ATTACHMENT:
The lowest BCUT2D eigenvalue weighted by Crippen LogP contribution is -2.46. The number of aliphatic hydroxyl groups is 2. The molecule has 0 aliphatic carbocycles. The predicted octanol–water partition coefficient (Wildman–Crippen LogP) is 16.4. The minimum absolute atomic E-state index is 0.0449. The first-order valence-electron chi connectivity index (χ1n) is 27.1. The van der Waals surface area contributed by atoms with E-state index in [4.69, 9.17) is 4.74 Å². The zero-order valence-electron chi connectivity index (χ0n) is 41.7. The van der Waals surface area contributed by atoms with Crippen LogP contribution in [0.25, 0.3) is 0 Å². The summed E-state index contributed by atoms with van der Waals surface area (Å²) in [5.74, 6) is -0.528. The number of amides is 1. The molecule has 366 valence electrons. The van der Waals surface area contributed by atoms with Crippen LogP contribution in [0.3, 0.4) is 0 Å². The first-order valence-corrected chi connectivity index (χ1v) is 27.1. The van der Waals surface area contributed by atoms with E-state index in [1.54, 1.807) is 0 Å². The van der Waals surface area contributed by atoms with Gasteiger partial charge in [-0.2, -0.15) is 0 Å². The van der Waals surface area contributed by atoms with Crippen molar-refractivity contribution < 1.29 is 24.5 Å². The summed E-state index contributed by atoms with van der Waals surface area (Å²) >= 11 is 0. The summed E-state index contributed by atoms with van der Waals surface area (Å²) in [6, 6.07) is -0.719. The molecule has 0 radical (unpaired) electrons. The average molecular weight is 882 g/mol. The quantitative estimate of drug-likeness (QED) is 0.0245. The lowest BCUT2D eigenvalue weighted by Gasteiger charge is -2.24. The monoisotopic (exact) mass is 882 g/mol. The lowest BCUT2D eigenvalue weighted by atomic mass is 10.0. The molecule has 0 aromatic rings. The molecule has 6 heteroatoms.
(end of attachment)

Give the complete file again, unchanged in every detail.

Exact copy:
The lowest BCUT2D eigenvalue weighted by Crippen LogP contribution is -2.46. The number of aliphatic hydroxyl groups is 2. The molecule has 0 aliphatic carbocycles. The predicted octanol–water partition coefficient (Wildman–Crippen LogP) is 16.4. The minimum absolute atomic E-state index is 0.0449. The first-order valence-electron chi connectivity index (χ1n) is 27.1. The van der Waals surface area contributed by atoms with E-state index in [4.69, 9.17) is 4.74 Å². The zero-order valence-electron chi connectivity index (χ0n) is 41.7. The van der Waals surface area contributed by atoms with Crippen LogP contribution in [0.25, 0.3) is 0 Å². The summed E-state index contributed by atoms with van der Waals surface area (Å²) in [5.74, 6) is -0.528. The number of amides is 1. The molecule has 366 valence electrons. The van der Waals surface area contributed by atoms with Crippen LogP contribution in [0.3, 0.4) is 0 Å². The first-order valence-corrected chi connectivity index (χ1v) is 27.1. The van der Waals surface area contributed by atoms with E-state index in [1.54, 1.807) is 0 Å². The van der Waals surface area contributed by atoms with Gasteiger partial charge in [-0.2, -0.15) is 0 Å². The van der Waals surface area contributed by atoms with Crippen molar-refractivity contribution < 1.29 is 24.5 Å². The summed E-state index contributed by atoms with van der Waals surface area (Å²) >= 11 is 0. The summed E-state index contributed by atoms with van der Waals surface area (Å²) in [6, 6.07) is -0.719. The molecule has 0 radical (unpaired) electrons. The average molecular weight is 882 g/mol. The quantitative estimate of drug-likeness (QED) is 0.0245. The lowest BCUT2D eigenvalue weighted by Gasteiger charge is -2.24. The monoisotopic (exact) mass is 882 g/mol. The lowest BCUT2D eigenvalue weighted by atomic mass is 10.0. The molecule has 0 aromatic rings. The molecule has 6 heteroatoms.